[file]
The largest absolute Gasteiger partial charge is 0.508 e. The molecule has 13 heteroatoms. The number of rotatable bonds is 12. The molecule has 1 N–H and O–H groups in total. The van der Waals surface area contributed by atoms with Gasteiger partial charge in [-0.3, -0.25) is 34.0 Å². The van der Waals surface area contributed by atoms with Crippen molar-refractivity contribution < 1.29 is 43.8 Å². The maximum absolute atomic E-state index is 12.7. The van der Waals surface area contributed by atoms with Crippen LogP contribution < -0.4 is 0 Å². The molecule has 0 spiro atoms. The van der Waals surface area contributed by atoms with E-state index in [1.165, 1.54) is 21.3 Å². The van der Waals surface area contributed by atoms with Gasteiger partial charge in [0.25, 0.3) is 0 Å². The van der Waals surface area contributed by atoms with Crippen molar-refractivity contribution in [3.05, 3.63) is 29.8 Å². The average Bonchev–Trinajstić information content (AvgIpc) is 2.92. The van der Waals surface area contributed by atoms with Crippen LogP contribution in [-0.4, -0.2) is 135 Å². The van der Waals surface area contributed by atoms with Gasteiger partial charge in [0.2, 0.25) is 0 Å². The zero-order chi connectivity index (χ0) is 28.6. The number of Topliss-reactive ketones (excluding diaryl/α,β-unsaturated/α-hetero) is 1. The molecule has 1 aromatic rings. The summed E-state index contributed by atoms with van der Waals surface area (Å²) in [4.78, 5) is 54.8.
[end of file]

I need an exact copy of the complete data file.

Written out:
The largest absolute Gasteiger partial charge is 0.508 e. The molecule has 13 heteroatoms. The number of rotatable bonds is 12. The molecule has 1 N–H and O–H groups in total. The van der Waals surface area contributed by atoms with Gasteiger partial charge in [-0.3, -0.25) is 34.0 Å². The van der Waals surface area contributed by atoms with Crippen molar-refractivity contribution < 1.29 is 43.8 Å². The maximum absolute atomic E-state index is 12.7. The van der Waals surface area contributed by atoms with Crippen LogP contribution < -0.4 is 0 Å². The molecule has 0 spiro atoms. The van der Waals surface area contributed by atoms with E-state index in [1.165, 1.54) is 21.3 Å². The van der Waals surface area contributed by atoms with Gasteiger partial charge in [0.25, 0.3) is 0 Å². The van der Waals surface area contributed by atoms with Crippen molar-refractivity contribution in [3.05, 3.63) is 29.8 Å². The average Bonchev–Trinajstić information content (AvgIpc) is 2.92. The van der Waals surface area contributed by atoms with Crippen LogP contribution in [-0.4, -0.2) is 135 Å². The van der Waals surface area contributed by atoms with Gasteiger partial charge in [0.2, 0.25) is 0 Å². The zero-order chi connectivity index (χ0) is 28.6. The number of Topliss-reactive ketones (excluding diaryl/α,β-unsaturated/α-hetero) is 1. The molecule has 1 aromatic rings. The summed E-state index contributed by atoms with van der Waals surface area (Å²) in [4.78, 5) is 54.8.